Metabolism: First-Pass Effect
Defined as: Removal of a substantial amount of an enterally administered drug dose prior to the drug reaching the systemic circulation
Has a major effect on bioavailability
Special Considerations in Drug Metabolism
1. Age- Both infants and older adults have decreased ability to metabolize drugs
2. Nutritional Status- Hepatic metabolizing enzymes require certain co-factors to function. Malnutrition can cause these co-factors to be deficient.
3. Comorbidities- Some drugs may require dose reduction in severe liver disease
Defined as: the removal of drugs and their metabolites from the body
Metabolism + Excretion = Elimination
Kidney is the major organ of excretion for most drugs
Metabolized drug can exit the body through urine, bile feces, sweat, saliva, breast milk, or expired air (mainly inspired anesthet
Factors that modify renal drug excretion
1. pH-dependent ionization
Drugs that are ionized at urinary pH will stay in the urine (not be reabsorbed) and be eliminated more quickly.
2. Competition for active tubular transport
If 2 drugs use the same transporter to move from plasma to the renal tubules, less of them will be transported to the tubules at any given moment, delaying excretion of both
Infant kidneys reach full capacity a few months after birth
Older adults may have decreased glomerular filtration rates, decreasing drug excretion
Renal Routes of Drug Excretion
Urinary excretion is net result of 3 processes:
1. Glomerular filtration: drugs not bound to protein move from blood to urine.
2. Passive reabsorption: Lipid-soluble drugs move back into the blood. Polar and ionized drugs stay in the urine.
3. Active transport (requires ATP):
- Drugs are pumped from blood to urine via system that also pumps organic acids and bases from blood to urine.
- P-glycoproteins are also present in the tubules and may pump drugs into the urine.
Hepatic Routes of Excretion
Metabolites may leave the liver via:
1. Blood, which will take them to the kidneys for elimination.
2. Bile, which will take them into the gut and out of the body via feces. This is known as hepato-biliary excretion. (Some drugs excreted into bile will recirculate repeatedly via enterohepatic circulation before their eventual excretion).
Time Course of Drug Responses
1. Plasma drug levels
2. Drug half-life
3. Steady-state drug levels
Time Course of Drug Responses: Plasma Drug Levels
- Plasma drug levels are the end result of pharmacokinetic processes: absorption, metabolism, elimination.
*remember that although distribution is not mentioned, the
plasma is not the site of action- cells, tissues are the sites of
action. The drug must get to where it needs to be, in sufficient
concentration, in order to have the desired therapeutic effect.
However, for most drugs there is a direct correlation between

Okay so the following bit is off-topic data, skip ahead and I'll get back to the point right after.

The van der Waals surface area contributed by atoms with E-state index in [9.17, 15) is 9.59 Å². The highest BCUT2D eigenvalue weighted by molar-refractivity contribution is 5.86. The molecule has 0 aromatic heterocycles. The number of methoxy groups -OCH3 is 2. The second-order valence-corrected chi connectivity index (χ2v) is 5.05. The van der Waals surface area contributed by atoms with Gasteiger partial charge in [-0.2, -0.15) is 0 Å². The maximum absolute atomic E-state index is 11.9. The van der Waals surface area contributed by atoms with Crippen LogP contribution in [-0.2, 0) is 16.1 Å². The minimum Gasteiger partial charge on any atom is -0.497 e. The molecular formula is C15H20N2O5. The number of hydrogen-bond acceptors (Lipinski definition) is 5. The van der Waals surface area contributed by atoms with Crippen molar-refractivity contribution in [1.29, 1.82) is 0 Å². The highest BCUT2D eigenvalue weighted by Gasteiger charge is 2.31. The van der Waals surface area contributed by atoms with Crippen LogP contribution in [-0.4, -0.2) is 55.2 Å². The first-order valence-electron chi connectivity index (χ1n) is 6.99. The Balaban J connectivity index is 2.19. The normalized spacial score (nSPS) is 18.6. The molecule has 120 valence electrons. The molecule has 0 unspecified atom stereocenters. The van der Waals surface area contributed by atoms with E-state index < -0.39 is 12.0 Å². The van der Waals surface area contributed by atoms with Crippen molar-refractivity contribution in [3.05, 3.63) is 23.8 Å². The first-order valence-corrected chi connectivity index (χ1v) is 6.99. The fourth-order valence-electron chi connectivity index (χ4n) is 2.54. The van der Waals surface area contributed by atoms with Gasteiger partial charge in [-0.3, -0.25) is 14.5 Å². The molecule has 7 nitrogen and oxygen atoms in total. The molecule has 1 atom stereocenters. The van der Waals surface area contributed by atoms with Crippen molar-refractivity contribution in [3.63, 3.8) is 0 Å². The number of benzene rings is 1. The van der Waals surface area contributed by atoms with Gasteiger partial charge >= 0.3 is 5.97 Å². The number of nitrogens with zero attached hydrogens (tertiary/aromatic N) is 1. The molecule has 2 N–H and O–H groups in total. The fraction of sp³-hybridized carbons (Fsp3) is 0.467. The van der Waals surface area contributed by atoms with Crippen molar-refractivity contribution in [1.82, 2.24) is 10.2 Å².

plasma concentration and the therapeutic/toxic effects*
Plasma Drug Levels: Minimum Effective Concentration
The plasma drug level below which therapeutic effects will NOT occur
Plasma Drug Levels: Toxic Concentration
Plasma drug level at or above which toxic effects will occur
Plasma Drug Levels: Therapeutic Range or Window
The range of drug levels between the Minimum Effective Concentration and the Toxic Concentration
- the "safe" range
-can vary from person to person
-ideally, would like this range to be wide
-drugs with narrow therapeutic ranges require VERY careful dosing
Time Course of Drug Responses: Drug Half-Life
Defined as: Time for serum drug concentration to decrease by 50%.
Each half-life decreases the concentration of drug in the blood by half.
Half-life is usually measured in hours, but some drugs have half-lives of minutes or even seconds, while others have half-lives of days.
shorthand for half-life is t1/2
Considerations in half-lives
If metabolism and/or excretion is compromised, the t1/2 can be markedly changed. t1/2 can also be changed by drugs competing for the same metabolism or excretion systems.
Time Course of Drug Responses: Steady-state drug levels
- Steady state: when the amount of drug administered (in a given
time period) = the amount of drug eliminated in the same
-Can be thought of as reaching a plateau in average drug levels.
-At steady state, the average plasma concentration of the drug during any dosing interval are similar. Peak and trough concentrations are also similar.
-The time to reach steady-state concentrations is dependent on
the half-life of the drug under consideration. (typically 4-5 half-lives regardless of the dose)
-for a single drug, the time to reach steady state is independent of dose
- so what varies between different drugs is the amount of time (hours, days, etc.) for steady-state to be achieved (b/c they have different half lives)
Time after administration until the drug begins to have a clinical effect
time after administration at which the drug is having its maximal effect
length of time the drug has a clinical effect
-important, along with half-life, for determining dosing interval
- also important for tapering or withdrawal considerations